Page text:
This article waslast modified on September 12, 2018.

The lumbar puncture (also known as spinal tap) is usually performed while you are lying on your side in a curled up fetal position but may sometimes be performed in a sitting position. It is important that you remain still during the procedure.

Once you are in the correct position, your back is cleaned with an antiseptic and a local anesthetic is injected under the skin. When the area has become numb, a special needle is inserted through the skin, between two vertebrae, and into your spinal canal. An "opening" or initial pressure reading of the cerebrospinal fluid (CSF) is obtained. The healthcare practitioner then collects a small amount of CSF in multiple sterile vials. A "closing" pressure is obtained, the needle is withdrawn, and a sterile dressing and pressure are applied to the puncture site. You will then be asked to lie quietly in a flat position, without lifting your head, for one or more hours to avoid a potential post-test headache.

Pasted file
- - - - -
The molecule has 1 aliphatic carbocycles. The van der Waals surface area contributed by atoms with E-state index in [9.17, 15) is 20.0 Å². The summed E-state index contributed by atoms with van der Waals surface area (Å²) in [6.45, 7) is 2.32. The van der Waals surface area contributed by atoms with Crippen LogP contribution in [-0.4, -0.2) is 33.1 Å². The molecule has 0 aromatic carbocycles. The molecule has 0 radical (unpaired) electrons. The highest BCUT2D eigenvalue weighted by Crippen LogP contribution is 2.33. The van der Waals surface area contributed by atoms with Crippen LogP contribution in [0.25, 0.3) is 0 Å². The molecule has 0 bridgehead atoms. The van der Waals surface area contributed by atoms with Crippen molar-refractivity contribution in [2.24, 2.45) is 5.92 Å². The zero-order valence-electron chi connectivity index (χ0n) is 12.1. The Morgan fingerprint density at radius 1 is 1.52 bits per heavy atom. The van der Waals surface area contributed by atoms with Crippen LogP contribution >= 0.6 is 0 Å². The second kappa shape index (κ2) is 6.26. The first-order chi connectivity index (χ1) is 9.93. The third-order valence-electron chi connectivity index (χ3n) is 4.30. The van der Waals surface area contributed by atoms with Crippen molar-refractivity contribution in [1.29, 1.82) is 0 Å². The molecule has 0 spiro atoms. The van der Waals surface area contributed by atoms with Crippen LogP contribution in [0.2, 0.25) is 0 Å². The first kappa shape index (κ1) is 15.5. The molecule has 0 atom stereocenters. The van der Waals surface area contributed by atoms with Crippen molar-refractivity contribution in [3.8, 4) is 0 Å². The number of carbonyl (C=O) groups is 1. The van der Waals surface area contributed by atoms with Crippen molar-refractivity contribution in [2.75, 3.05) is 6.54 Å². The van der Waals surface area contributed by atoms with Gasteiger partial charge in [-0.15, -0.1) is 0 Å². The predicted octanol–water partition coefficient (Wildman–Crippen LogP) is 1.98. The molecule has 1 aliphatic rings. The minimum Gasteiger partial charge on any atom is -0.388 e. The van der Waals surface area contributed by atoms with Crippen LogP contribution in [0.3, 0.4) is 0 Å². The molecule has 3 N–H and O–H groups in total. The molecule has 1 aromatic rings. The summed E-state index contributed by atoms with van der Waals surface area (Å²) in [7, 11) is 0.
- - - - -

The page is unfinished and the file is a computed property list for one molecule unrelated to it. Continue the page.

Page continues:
The lumbar puncture procedure usually takes less than half an hour. For most patients, it is a moderately uncomfortable procedure. The most common sensation is a feeling of pressure when the needle is introduced. Let your healthcare provider know if you experience a headache or any abnormal sensations, such as pain, numbness, or tingling in your legs, or pain at the puncture site.

The lumbar puncture is performed low in the back, well below the end of the spinal cord. There are spinal nerves in the location sampled, but they have room to move away from the needle. There is the potential for the needle to contact a small vein on the way in. This can cause a "traumatic tap," which just means that a small amount of blood may leak into one or more of the samples collected. While this is not ideal, it may happen a certain percentage of the time. The evaluation of your results will take this into account.